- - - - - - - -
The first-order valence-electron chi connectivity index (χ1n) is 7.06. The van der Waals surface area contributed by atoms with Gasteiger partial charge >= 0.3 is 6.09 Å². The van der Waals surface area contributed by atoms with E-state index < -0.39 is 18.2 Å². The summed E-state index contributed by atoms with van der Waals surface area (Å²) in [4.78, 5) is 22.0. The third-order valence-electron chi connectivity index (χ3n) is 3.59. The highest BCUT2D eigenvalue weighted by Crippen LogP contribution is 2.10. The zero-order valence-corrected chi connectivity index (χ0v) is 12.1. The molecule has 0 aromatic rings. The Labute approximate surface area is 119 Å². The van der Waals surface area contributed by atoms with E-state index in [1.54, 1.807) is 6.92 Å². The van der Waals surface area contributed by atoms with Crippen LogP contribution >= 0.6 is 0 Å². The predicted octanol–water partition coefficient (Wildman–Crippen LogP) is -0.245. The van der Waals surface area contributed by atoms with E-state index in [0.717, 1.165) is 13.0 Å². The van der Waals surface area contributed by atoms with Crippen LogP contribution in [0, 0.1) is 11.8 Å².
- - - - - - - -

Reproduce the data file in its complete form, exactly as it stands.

The first-order valence-electron chi connectivity index (χ1n) is 7.06. The van der Waals surface area contributed by atoms with Gasteiger partial charge >= 0.3 is 6.09 Å². The van der Waals surface area contributed by atoms with E-state index < -0.39 is 18.2 Å². The summed E-state index contributed by atoms with van der Waals surface area (Å²) in [4.78, 5) is 22.0. The third-order valence-electron chi connectivity index (χ3n) is 3.59. The highest BCUT2D eigenvalue weighted by Crippen LogP contribution is 2.10. The zero-order valence-corrected chi connectivity index (χ0v) is 12.1. The molecule has 0 aromatic rings. The Labute approximate surface area is 119 Å². The van der Waals surface area contributed by atoms with E-state index in [1.54, 1.807) is 6.92 Å². The van der Waals surface area contributed by atoms with Crippen LogP contribution >= 0.6 is 0 Å². The predicted octanol–water partition coefficient (Wildman–Crippen LogP) is -0.245. The van der Waals surface area contributed by atoms with E-state index in [0.717, 1.165) is 13.0 Å². The van der Waals surface area contributed by atoms with Crippen LogP contribution in [0, 0.1) is 11.8 Å².